Question for people with expertise on birds; how high do the buggers fly? (renamed)
The other day we were climbing out during a leg along the Northeast corridor of the US, near NYC. At approximately 12000 ft AGL, we barely missed an opposite direction bird. I think it was a sea gull or pigeon. Leaning towards sea gull.
My previous highest bird I'd ever seen was a crow flying at 8000' AGL over the California desert.
I thought most birds stayed within 1000' AGL and that it is almost impossible to see a bird at 12000 ft. AGL. Is this correct?
I would think that even long range migratory birds like an albatross or geese stay within a few hundred feet of the surface.
After all, the higher a bird would fly, the more problems the bird would encounter (like an aeroplane), such as thin air to breathe, reduced lift on their wings and cold temperatures, etc.
Also, I've never been to high mountain ranges like the Andes or Himalayas...but are there birds at high altitudes in those places?
So, if there are any bird experts, biology majors, vet wannabees...please chime in.
Also, what is the highest, you've ever seen a bird???
No idea what this has to do with aviation rumors or news but I think migratory birds like geese go +20,000 feet. Just did a quick internet search and found the following.
The Bar-headed Goose is one of the world's highest flying birds, having been seen at up to 10,175 m (33,382 feet). It has a slightly larger wing area for its weight than other geese and it is believed this helps the goose to fly high. Studies have found that they breathe more efficiently under low oxygen conditions and are able to reduce heat loss. The haemoglobin of their blood has a higher oxygen affinity than that of other geese. The Bar-headed Goose migrates over the Himalayas to spend the winter in India, Assam, Northern Burma and the wetlands of Pakistan. It migrates up to Koonthankulam of Tirunelveli district, Tamil Nadu in the southern part of India. The winter habitat of the Bar-headed Goose is on cultivation where it feeds on barley, rice and wheat, and may damage crops. The bird can fly the 1000-mile migration route in just one day as it is able to fly in jet stream.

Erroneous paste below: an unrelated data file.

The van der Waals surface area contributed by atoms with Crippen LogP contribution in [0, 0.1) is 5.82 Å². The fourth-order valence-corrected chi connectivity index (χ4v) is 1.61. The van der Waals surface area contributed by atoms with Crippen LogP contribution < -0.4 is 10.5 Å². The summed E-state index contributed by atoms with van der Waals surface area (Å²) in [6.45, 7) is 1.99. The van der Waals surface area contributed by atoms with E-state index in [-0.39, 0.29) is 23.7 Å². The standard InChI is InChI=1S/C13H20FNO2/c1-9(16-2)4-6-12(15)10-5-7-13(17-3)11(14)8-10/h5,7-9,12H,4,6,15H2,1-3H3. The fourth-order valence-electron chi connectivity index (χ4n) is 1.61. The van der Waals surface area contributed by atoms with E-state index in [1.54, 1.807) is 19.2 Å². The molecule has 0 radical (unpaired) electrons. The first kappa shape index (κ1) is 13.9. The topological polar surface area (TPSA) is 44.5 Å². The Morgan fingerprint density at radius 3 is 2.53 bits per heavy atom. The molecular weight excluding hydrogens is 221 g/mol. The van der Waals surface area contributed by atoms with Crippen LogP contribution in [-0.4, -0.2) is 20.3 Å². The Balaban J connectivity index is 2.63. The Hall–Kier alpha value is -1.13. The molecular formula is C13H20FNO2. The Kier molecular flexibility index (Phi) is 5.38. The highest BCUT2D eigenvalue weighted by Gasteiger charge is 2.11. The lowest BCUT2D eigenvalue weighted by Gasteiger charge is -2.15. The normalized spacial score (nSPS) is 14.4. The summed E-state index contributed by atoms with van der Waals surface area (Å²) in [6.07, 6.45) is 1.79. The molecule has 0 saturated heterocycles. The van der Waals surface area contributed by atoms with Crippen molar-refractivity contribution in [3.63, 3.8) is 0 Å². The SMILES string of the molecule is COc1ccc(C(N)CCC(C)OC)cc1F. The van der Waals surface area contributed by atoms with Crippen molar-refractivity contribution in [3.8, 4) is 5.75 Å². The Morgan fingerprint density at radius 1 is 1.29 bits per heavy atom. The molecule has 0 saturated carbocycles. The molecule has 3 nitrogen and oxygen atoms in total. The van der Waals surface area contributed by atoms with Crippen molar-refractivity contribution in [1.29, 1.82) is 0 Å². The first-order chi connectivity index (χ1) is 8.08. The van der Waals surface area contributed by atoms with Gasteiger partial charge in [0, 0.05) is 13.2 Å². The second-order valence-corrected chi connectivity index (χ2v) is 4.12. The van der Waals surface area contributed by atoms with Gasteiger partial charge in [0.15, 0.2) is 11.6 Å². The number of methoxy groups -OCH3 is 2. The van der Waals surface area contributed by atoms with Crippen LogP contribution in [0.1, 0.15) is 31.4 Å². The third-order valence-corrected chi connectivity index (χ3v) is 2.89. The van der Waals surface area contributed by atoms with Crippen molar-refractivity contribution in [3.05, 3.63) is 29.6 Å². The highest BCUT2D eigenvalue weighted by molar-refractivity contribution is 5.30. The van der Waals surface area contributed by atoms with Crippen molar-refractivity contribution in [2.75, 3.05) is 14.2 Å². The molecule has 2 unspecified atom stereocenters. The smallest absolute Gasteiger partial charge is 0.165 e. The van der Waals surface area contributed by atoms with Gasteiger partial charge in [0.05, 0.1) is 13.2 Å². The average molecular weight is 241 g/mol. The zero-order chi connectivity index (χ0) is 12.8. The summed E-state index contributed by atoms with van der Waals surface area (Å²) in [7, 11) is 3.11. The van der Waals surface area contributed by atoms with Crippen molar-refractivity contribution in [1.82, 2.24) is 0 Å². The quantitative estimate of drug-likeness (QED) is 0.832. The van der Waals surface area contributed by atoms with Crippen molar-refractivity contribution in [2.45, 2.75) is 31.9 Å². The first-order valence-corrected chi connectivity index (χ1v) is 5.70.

There have been occasional cases of birdstrikes at quite astonishing altitudes, generally geese. I have a vague memory of an Air 2000 Boeing 757, in the cruise, somewhere around Cyprus, hitting a goose. It would seem that they knew about jetstreams long before we did!
ID-ing any bird as it passes by is almost impossible. There's lots of big black birds so saying Crow is a long shot. Likewise the gull family is extensive so Sea Gull (a species not recognised in science) is an even longer shot.
Feathers have a unique pattern under the microscope, DNA technology for avians has progressed hugely, so samples can be identified with some certainty these days.
Bird radar scanning in the x- band has shown night activity previously not revealed. So, if you are unlucky enough to whack something at altitude, not squeamish and able to collect enough debris I recommend sending it to a lab for id. You could then at least know what hit you and maybe help advance understanding of the species behaviour.
I've heard the UK CAA are about to start a publicity campaign on just this subject, too.
Wow, I guess I have a new found respect for these guys, especially geese. Another pilot I was talking too said geese can dive pretty deep into water to fetch fish as well. Think about it... their body can go into water, generate enough lift from sea level to FL390, can handle temperature ranges from warm to approximately -50C (@ FL390), has lung capacity to breathe at FL390 and they have an advanced navigational system, etc.
It is clear that whoever designed these guys knew what they were doing!!!